PocketBlue walks a beat wirelessly and silently

PocketBlue walks a beat wirelessly and silently

Aether Systems' PocketBlue application on a wireless personal digital assistant or notebook PC lets law enforcement officers query databases and communicate with each other securely and silently.

Designed for state, local and federal law enforcement, PocketBlue can search official records of license plates, guns, people and stolen articles. If a query turns up a violation, the software alerts all officers in a PocketBlue group for possible backup.

The messages and queries are secured by 256-bit Advanced Encryption Standard technology. Each handheld or notebook has an IP address that can be turned off in about 30 seconds. This renders a device ineffective if it's reported stolen.

Because only law enforcement officials can buy PocketBlue, the GCN Lab reviewed the software and service in a demonstration version, on both a Palm V with a Novatel Wireless Minstrel V modem and a Research in Motion Ltd. BlackBerry pager.

The PocketBlue demo server in Massachusetts let us enter fake license numbers, names and articles. Results came impressively fast. For a dummy license number, ARD7151, both test units in seconds were beeping and vibrating with a report of a stolen vehicle.

PocketBlue's embedded messaging service also let the incompatible devices communicate seamlessly.

The speedy response comes from data mining technology. Each query is processed simultaneously through a local motor vehicle administration, the FBI's National Crime Information Center and the National Law Enforcement Telecommunications System.

BlackBerry blues

We found the well-designed PocketBlue interface easy to use on a notebook or Palm. On a BlackBerry, the commands were more obscure and required familiarity with the device, because everything was in folders or subfolders'no icons as on the Palm. BlackBerry text was also smaller and somewhat harder to read than the Palm's.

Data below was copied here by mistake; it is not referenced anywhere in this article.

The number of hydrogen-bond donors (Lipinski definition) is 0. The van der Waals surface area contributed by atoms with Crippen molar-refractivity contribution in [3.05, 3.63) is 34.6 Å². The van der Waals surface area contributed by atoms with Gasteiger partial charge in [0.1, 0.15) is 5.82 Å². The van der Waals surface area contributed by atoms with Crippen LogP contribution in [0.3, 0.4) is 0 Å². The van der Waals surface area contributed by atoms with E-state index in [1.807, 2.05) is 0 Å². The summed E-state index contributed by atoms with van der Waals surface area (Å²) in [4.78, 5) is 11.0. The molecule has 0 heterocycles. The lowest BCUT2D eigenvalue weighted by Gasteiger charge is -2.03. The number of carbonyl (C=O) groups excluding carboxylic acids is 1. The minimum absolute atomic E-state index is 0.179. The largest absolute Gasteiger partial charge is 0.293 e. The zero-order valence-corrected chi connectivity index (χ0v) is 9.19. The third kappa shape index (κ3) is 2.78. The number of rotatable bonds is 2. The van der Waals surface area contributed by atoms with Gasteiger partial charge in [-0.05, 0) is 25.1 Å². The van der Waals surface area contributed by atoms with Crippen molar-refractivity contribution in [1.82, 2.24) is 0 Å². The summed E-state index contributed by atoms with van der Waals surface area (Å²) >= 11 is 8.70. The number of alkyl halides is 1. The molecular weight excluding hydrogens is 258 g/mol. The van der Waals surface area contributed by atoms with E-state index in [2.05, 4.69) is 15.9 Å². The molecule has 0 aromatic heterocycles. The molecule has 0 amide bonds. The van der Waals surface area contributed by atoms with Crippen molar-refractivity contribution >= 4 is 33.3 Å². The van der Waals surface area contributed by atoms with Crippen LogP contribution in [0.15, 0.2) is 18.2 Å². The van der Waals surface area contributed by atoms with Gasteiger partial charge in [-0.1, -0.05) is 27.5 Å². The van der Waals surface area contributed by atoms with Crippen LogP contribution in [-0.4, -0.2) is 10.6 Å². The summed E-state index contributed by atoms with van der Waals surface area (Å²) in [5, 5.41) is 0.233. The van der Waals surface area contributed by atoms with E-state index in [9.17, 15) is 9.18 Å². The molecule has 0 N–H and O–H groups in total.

On a Palm, once a user name and password connected the unit to the central database, the screen showed all the queries available. An officer could merely tap on a query and enter the relevant information.

On a notebook PC, the interface was similar except for more color and detail. For example, the notebook interface could show all the officers' names currently online. A name in red would indicate the person just ran a check that registered as a violation.

Even though the PocketBlue service worked well, there are potential problems with it. Speed counts in law enforcement, and a 19.9-Kbps connection is slow. Also, the Cellular Digital Packet Data technology, which works like a cell phone, would slow considerably if a large group were using PocketBlue at the same time.

Another potential problem is that a criminal conceivably could sabotage the entire communications system of a law enforcement agency by introducing a simple virus into one of its handhelds.

Besides implementing strict antivirus guidelines, police departments would have to train their personnel to use and maintain the wireless devices as well as to spot suspicious computer activity.

Such costs, coupled with the necessary equipment replacements or upgrades every three to five years, could run quite high.

Nevertheless, PocketBlue looks like an effective technology'particularly for bicycle or horseback officers who could do secure querying and messaging far afield.

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